There’s a lot to dislike in Éoin Clarke’s tirade against the likeable if not always congenial former MP and Renaissance woman Ann Widdecombe. So outraged was its author by one of her columns that he battered out a response that called her “Anne” – understandable – named the paper she was writing in “The Epxress” – sloppy – and insisted that she “think[s] [gays] have an illness that needs cured” – er, what? I’m not a member of the Gestypo but if someone writes such a denunciatory piece that’s so characterised by errors it leads me to feel that they either haven’t cared – in which case I suspect it’s not a matter of as much importance as their adjectives imply – or that they’re so consumed by rage that their critical faculties have left them – in which case I’m mightily sceptical about their claims.

With good reason. Widdecombe’s Express column argued that gays should have the right to seek treatment to change their sexual inclinations if they’re unhappy with the ones they’re experiencing. The idea that gays might feel so miserable in their sexuality as to look to change it is unpleasant to me, and I doubt that “treating” it would do them any good, but perhaps it is their choice to make. It’s not something I’ve thought about. The author, though, feels the very idea is…

…a breach of the ethical standards of journalism [and] an incitement to anti-gay verbal and physical attacks.

In his view it…

…feeds into a worrying rise in a Tea Party style movement in the UK, and it is crucial our national leaders seek to defuse it.

He thinks…

David Cameron should show leadership by taking steps to expel Widdecombe from the Conservative Party.

To conclude…

…we live in a democratic state where the majority are overwhelmingly supportive of protecting gay rights, and that includes protecting them from the prejudice of Tory MPs who think they have an illness that needs cured.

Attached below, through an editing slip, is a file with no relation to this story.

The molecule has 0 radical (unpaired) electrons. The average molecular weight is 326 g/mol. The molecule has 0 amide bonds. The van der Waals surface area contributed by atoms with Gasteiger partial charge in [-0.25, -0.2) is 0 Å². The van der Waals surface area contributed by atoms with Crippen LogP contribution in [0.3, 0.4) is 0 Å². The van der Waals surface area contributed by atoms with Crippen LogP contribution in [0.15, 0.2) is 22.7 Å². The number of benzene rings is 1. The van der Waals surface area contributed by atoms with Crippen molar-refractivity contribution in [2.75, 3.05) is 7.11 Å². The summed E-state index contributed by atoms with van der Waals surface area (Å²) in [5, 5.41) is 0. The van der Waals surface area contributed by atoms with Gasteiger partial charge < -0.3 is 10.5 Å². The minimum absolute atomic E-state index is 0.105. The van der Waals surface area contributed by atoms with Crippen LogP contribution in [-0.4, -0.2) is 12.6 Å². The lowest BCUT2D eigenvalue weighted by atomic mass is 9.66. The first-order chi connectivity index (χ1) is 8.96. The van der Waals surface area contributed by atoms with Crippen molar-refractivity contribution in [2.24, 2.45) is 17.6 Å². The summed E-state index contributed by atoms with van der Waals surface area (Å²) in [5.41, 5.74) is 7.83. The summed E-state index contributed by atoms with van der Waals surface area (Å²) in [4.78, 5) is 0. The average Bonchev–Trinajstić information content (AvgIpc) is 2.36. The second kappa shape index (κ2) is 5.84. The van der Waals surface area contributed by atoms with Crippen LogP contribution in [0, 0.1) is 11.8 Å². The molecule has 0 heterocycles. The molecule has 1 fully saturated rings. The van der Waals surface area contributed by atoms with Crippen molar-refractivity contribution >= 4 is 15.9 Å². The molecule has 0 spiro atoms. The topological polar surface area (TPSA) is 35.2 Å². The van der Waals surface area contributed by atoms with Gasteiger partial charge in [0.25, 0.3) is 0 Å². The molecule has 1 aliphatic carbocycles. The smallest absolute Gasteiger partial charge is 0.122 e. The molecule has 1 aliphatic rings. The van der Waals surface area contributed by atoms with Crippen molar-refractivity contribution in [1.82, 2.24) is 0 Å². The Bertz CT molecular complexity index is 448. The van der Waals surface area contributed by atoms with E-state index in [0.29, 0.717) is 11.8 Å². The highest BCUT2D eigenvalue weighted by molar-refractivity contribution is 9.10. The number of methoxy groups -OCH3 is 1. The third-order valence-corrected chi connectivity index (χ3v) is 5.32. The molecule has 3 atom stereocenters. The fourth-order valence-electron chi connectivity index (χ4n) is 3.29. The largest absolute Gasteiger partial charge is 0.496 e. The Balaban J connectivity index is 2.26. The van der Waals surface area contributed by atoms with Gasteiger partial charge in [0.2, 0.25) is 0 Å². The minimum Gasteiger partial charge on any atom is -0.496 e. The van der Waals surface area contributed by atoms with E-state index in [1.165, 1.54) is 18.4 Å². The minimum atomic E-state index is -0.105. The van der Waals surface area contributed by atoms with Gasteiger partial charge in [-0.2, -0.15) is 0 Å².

It’s not my place to speak for Britain’s gays but, still, I think it’s pretty condescending to assume they’re so fragile, so sensitive that they need “protecting” from the words of a person who was neither advocating treatment for them nor passing judgement against themselves and their behaviour and, besides, whose ideas are as fashionable as the mullet. They’re big boys and girls. They can cope.

What I find disturbing is Clarke’s assertion that the words of Widdecombe represent “incitement to anti-gay verbal and physical attacks” because in that case they’d be illegal. Well, they don’t – and the elision of disapproving and threatening sentiments is a danger to our freedom of expression; rendering ideas the people find unpleasant as illegitimate. “Incitement”, to me, is when you actually promote a course of action in the hope that people take it. Are there cases of unspoken and even unconscious incitement? I guess. But it depends. Self-appointed wardens of our discourse cleave to the idea that if your words criticism of or disapproval towards people they can be defined as “incitement” simply because they might contribute towards a broader social phenomenon of disapproval towards people that could lead to insults, physical attacks and so on. (Did you get all that?) This, to me, depends on the nature of your disapproval and the context in which it’s expressed. If you declared your loathing for the Tutsis in Rwanda in 1994  you’d be hard pressed to argue that you were merely stating a personal preference. You’d be contributing towards a genocidal mindset. If you say you disapprove of homosexuality in England in 2012 – which, to be clear, Widdecombe didn’t even do – the only thing you’re likely to “incite” is a liberal’s bile ducts. The English are, in the main, a placid enough people to read somebody’s opinions without turning into psychopaths. Long may that endure.

I don’t believe that anyone becomes so energised merely on reading an opinion they disapprove of. (Thinking back to days when I’d shower the columns of Hitchens, Phillips, McKinstry et al with hot invective I suspect I was pleased to encounter writing I disliked – it gave me material.) These blustering condemnations aren’t just one of the most unpleasant features of our discourse because they’re overreactions, then, but because they’re so artificial – the rhetorical equivalent of the footballers who’ll mob the referee, wailing in anxiety, at the slightest trangression from the opposing players. People do say unpleasant and even dangerous things but let’s talk about it like adults. Adults who aren’t footballers.

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